I used to have a very different experience of food. At the age of 21, my body all but stopped digesting. It sounds crazy, but after 21 years of emotional and physical stress, my intestines were pretty much ready to call it quits. To that point, I had been eating lots of deep fried foods, sugar, alcohol, and really, anything else I could get my hands on when I was either drunk or stoned. My body was pissed and it showed me this by sending intense stabbing pains throughout my intestines and stomach every time I tried to eat just about anything.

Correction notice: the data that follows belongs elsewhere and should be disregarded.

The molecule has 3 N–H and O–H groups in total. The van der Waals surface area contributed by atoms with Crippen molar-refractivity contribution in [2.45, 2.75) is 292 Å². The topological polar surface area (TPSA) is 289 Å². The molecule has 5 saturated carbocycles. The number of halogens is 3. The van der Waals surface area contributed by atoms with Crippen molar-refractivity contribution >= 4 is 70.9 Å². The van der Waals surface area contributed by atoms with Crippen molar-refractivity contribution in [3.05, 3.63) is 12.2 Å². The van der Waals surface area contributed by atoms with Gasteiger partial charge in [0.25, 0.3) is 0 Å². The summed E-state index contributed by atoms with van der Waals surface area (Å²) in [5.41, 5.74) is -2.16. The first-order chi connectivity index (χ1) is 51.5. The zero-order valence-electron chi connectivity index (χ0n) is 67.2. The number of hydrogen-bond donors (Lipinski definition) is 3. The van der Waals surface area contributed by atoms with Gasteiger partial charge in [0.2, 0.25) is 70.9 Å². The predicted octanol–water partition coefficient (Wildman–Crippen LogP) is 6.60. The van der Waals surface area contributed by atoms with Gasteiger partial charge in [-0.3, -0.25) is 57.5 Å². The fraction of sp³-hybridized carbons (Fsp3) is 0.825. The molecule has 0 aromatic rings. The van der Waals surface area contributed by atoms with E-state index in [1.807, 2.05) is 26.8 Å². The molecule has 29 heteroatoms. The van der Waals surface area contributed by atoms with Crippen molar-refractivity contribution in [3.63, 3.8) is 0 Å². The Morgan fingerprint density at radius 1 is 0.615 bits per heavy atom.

I went to my Naturopath and she gave me three options: eat a carefully planned and balanced diet, take a bunch of pharmaceuticals for who knows how long, or surgery. I opted for the food plan, I started eating Macrobiotically, and this was tough; all the food was plant-based, and every meal contained fermented foods such as pickles, miso and some type of sea vegetable like Wakame,, Kombu, or Hijiki. No raw veggies. No fruit juice. The only things I could drink were Twig tea, Amazake, and water. Coming from Chicago, and being used to the wide variety of crappy food I had been eating, this plan was somewhat heart wrenching. I could never eat out. Everything took hours to prepare. I had to balance the energy of my food in order for it to do the proper things for my body. I actually had a Macrobiotic coach,  but I fired her when she scared the crap out of me because I accidentally cut my collards wrong. Long story short, there was a lot of pressure associated with this diet.